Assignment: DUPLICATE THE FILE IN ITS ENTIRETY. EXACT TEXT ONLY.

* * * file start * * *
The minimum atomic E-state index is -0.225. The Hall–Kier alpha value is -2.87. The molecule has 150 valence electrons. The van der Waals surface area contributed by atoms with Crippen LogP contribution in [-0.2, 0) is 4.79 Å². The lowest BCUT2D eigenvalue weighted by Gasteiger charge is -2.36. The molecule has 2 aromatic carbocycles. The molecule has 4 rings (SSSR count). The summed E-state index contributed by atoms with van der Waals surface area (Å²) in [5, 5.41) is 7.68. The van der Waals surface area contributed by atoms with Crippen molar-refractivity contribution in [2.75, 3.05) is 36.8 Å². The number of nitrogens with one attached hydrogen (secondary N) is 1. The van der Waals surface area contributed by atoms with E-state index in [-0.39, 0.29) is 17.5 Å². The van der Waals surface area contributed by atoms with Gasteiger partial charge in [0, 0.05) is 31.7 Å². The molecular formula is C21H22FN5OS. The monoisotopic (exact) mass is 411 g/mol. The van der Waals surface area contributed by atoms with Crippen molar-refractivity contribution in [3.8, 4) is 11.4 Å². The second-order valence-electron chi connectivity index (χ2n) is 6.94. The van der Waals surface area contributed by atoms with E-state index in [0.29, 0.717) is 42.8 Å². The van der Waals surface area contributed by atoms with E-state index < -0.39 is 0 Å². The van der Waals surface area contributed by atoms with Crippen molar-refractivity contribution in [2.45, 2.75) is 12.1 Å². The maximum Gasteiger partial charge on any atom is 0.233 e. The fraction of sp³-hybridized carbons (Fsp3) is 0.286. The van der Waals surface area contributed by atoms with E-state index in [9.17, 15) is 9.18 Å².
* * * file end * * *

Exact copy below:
The minimum atomic E-state index is -0.225. The Hall–Kier alpha value is -2.87. The molecule has 150 valence electrons. The van der Waals surface area contributed by atoms with Crippen LogP contribution in [-0.2, 0) is 4.79 Å². The lowest BCUT2D eigenvalue weighted by Gasteiger charge is -2.36. The molecule has 2 aromatic carbocycles. The molecule has 4 rings (SSSR count). The summed E-state index contributed by atoms with van der Waals surface area (Å²) in [5, 5.41) is 7.68. The van der Waals surface area contributed by atoms with Crippen molar-refractivity contribution in [2.75, 3.05) is 36.8 Å². The number of nitrogens with one attached hydrogen (secondary N) is 1. The van der Waals surface area contributed by atoms with E-state index in [-0.39, 0.29) is 17.5 Å². The van der Waals surface area contributed by atoms with Gasteiger partial charge in [0, 0.05) is 31.7 Å². The molecular formula is C21H22FN5OS. The monoisotopic (exact) mass is 411 g/mol. The van der Waals surface area contributed by atoms with Crippen molar-refractivity contribution in [3.8, 4) is 11.4 Å². The second-order valence-electron chi connectivity index (χ2n) is 6.94. The van der Waals surface area contributed by atoms with E-state index in [0.29, 0.717) is 42.8 Å². The van der Waals surface area contributed by atoms with E-state index < -0.39 is 0 Å². The van der Waals surface area contributed by atoms with Crippen molar-refractivity contribution in [2.45, 2.75) is 12.1 Å². The maximum Gasteiger partial charge on any atom is 0.233 e. The fraction of sp³-hybridized carbons (Fsp3) is 0.286. The van der Waals surface area contributed by atoms with E-state index in [9.17, 15) is 9.18 Å².